FILL IN THE BLANK
Wrong guesses can lead to disaster
By John Grochowski
Electronic casino games have always been subject to a little mythology. You can’t see what’s driving the slot reels or watch the video poker cards being shuffled and dealt the way you can watch a blackjack dealer turn up the cards or a roulette dealer spin the wheel, so our minds fill in the gaps.
Sometimes, we fill in the gaps with wrong guesses and misinformation.
Take video poker. The odds of the game are set so they will lead to casino profits, of course. That’s the case in every game, be it live or electronic. But the game isn’t going out of its way to deal us bad cards, or to pull off some misdirection where seemingly proper game strategies actually hurt us. The random number generator does nothing but generate random numbers corresponding to cards, and every card has an equal chance of being dealt on every hand.
Still, players see patterns in short-term results, leading to questions such as this one from an East Coast reader.
“Recently while playing Double Double Bonus Poker at Taj Mahal in Atlantic City, I noticed a man on my right had four 2s with kicker, then a little later four 3s. Meanwhile I had four 6s and later four Jacks.
“His wife on my left hit four aces with a kicker. I commented that I must be doing something wrong or don’t know how to play since I seem to always have these ‘small’ four of kinds and they both are hitting the ‘big’ wins.
“The wife laughed and said, ‘That’s because you’re hitting on the sucker bets.’ She said that today, you have to think which cards will give you a bigger win. Don’t hold the pairs of 5s, 6s, 7s, 8s, 9s or 10s. Discard them and hit on everything else or discard entire hands, that’s how you get better wins.”
“Is she right about this in today’s video poker games? I usually keep all pairs in all the poker games.”
The answer is that no, she’s completely wrong. When you hold a pair of 10s and draw four of a kind, the best thing is to be happy for that 250-coin payoff and not fret that it diminishes your chances at a bigger hand. Your results on any one hand have no effect on what you’ll be dealt in other hands. The RNG just keeps on RNGing, with every hand as a fresh possibility.
If you throw away entire hands, including a pair, will that increase your chances of drawing a higher-paying four of a kind? Yes, since you go from zero chance to an extreme rarity, but you pay a high price for that chance for lightning to strike.
Let’s explore the possibilities. Say you’re dealt 10s of spades and diamonds, 8 of clubs, 5 of hearts and 3 of clubs in 9-6 Double Double Bonus Poker. Most of us would hold the pair of 10s and discard the rest. Our reader’s neighboring player was telling him he should discard all five to give himself a chance at a better four of a kind than four 10s.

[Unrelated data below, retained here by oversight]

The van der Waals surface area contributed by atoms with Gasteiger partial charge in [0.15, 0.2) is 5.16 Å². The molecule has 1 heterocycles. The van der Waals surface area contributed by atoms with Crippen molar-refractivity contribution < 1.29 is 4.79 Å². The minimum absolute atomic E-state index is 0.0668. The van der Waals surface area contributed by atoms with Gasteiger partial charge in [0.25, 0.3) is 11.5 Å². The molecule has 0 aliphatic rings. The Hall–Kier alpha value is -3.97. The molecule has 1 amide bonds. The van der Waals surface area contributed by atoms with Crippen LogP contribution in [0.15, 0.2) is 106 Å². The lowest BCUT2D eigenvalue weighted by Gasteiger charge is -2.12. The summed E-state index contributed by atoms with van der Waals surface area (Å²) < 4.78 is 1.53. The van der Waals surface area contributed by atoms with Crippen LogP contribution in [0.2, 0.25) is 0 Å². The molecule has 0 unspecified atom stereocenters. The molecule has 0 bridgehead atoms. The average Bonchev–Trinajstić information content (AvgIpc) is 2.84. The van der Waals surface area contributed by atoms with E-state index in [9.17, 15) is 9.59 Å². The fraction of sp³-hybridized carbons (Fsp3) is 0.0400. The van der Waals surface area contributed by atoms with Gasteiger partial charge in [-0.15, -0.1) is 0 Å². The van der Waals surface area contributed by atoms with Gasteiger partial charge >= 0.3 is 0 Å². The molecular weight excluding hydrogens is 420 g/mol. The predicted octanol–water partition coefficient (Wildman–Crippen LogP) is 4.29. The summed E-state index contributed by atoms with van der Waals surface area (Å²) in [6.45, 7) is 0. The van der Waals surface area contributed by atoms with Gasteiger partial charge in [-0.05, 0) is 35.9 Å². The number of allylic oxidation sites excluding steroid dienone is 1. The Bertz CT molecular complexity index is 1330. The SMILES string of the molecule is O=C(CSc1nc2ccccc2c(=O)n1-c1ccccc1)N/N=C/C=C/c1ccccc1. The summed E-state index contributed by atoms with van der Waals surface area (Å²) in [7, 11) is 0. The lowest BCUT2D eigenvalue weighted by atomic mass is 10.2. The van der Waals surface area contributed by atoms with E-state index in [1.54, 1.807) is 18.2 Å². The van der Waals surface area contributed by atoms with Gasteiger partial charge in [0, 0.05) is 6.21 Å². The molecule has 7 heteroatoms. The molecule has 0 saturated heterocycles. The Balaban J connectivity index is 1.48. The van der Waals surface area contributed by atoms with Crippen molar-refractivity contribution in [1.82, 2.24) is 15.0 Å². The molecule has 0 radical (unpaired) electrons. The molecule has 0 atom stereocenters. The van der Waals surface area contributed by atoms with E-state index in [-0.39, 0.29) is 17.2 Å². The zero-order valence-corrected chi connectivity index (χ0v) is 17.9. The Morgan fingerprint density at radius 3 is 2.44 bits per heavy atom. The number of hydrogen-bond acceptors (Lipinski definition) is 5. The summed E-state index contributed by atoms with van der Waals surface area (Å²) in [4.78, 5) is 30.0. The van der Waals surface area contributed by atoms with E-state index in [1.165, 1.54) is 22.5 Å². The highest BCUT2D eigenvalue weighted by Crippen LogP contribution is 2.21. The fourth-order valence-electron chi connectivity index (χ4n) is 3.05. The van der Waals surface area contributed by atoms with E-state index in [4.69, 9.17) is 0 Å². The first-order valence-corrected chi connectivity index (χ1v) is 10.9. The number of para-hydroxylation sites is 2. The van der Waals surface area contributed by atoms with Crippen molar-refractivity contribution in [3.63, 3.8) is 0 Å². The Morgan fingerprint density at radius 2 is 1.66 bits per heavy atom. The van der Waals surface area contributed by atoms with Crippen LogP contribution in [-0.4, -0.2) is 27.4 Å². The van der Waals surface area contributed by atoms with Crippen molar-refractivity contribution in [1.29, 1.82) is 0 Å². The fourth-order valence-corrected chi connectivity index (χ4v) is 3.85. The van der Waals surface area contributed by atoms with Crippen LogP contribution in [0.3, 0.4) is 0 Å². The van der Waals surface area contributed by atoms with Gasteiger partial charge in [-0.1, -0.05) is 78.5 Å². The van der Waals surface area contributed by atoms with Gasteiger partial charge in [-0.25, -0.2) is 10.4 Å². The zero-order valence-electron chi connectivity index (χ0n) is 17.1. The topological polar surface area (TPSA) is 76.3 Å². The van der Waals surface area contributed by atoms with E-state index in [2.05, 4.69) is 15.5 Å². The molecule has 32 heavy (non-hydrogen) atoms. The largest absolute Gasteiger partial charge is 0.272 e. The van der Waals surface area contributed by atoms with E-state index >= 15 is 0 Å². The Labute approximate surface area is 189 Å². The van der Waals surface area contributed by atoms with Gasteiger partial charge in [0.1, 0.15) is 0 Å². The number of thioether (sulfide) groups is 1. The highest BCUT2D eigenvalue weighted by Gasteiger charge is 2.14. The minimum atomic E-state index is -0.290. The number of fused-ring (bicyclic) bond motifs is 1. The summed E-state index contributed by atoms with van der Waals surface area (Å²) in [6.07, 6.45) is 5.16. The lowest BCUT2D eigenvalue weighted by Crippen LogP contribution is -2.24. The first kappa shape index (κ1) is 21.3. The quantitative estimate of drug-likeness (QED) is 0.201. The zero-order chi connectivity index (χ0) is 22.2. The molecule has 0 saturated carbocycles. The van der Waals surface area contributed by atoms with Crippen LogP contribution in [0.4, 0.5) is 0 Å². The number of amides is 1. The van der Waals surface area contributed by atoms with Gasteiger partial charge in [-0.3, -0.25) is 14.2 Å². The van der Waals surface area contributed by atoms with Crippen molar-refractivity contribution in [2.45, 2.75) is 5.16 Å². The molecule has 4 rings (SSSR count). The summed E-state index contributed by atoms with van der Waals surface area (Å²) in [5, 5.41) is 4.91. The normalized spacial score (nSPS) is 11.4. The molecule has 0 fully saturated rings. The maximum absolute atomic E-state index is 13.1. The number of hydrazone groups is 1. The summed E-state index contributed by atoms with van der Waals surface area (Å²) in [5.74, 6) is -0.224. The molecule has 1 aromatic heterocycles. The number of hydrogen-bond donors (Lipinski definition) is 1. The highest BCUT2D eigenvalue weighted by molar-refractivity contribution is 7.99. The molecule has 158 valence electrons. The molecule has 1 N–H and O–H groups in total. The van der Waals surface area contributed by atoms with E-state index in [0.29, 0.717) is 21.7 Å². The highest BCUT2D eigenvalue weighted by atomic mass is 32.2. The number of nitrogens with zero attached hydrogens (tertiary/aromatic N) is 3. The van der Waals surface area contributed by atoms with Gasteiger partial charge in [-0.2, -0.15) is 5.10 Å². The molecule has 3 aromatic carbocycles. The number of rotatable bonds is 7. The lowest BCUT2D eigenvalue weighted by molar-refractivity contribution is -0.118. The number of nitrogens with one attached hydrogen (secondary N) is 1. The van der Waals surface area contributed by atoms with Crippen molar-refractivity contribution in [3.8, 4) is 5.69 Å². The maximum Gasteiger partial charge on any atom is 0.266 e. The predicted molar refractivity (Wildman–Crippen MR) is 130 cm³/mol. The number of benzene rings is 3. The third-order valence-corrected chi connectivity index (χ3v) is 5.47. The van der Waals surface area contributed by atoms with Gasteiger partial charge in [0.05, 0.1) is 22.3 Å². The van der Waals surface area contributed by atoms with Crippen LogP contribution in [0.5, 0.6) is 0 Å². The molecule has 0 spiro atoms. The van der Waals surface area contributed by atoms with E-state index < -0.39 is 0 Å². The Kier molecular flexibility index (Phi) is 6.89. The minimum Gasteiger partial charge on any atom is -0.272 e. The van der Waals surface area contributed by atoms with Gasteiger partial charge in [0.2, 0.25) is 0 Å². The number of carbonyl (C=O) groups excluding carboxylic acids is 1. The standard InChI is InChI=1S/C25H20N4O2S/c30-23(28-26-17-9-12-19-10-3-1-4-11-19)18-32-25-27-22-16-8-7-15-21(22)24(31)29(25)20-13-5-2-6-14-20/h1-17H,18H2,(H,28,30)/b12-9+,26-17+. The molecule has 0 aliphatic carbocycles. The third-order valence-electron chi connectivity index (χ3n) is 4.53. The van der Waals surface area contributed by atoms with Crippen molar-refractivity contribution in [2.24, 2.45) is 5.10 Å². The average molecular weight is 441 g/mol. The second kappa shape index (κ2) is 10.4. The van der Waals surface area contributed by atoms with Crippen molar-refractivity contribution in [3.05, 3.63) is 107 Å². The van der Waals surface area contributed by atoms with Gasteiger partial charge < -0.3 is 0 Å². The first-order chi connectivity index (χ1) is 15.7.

If you hold the 10s, there are 16,125 possible draws. Of those, 11,559 will bring no re-turn, 2,592 will be two pairs, 1,854 will be three of a kind, 165 full houses and 45 four of a kind. There will be some return on 28.3 percent of all draws. Four of a kind is a long shot, at 0.27 percent of draws.
Bottom line for holding the 10s: Per five coins wagered, your average return will be 3.67 coins. It’s not a winning start, but the return you get helps keep you in the game.
What if you follow the woman’s recommendation and discard all five? With a complete redraw, there are 1,533,939 possible draws, and 1,175,854 non-winners. You get some return on 23.3 percent of hands, 5 percent fewer than if you start with the 10s.
Of those million and a half-plus possibilities, 240,972 are high pairs, 73,683 two pairs, 33,075 three of a kind, 5,039 straights, 2,821 flushes, 2,271 full houses, 258 four of a kinds of the most common, 250-coin pay variety, 64 four 2s, 3s or 4s, no kicker, 32 four Aces, no kicker, 22 four 2, 3 or 4 with kicker, 11 four Aces plus kicker, 15 straight flushes and four royal flushes.
Focus on the four of a kinds. If we lump all the different types together, there are 387 four of a kind possibilities. That’s 0.025 percent of all draws. By discarding the pair and starting over, we draw four of a kind less than 10 percent as often as if we held the pair.
And what about the big-paying quads? Four Aces, 2s, 3s or 4s, with or without kickers, amount to 129 draws, or 0.008 percent. Throwing away a pair gives us about a 1 in 11,891 shot at a bigger four of a kind.
Bottom line for discarding all five cards: Per five coins wagered, your average return will be 1.64 coins, less than half the average return than if you hold the pair instead.
Part of getting the most out of video poker is to make the plays that give you the best possibilities, hand by hand. You can’t chase four Aces every hand, or chase royals every hand, without making moves that will deplete your bankroll.
The idea that modern video poker favors players who turn their noses up at smaller four of a kinds is a myth. Any four of a kind is a reason for celebration, not some melancholy for a hand that woulda, coulda, shoulda been bigger.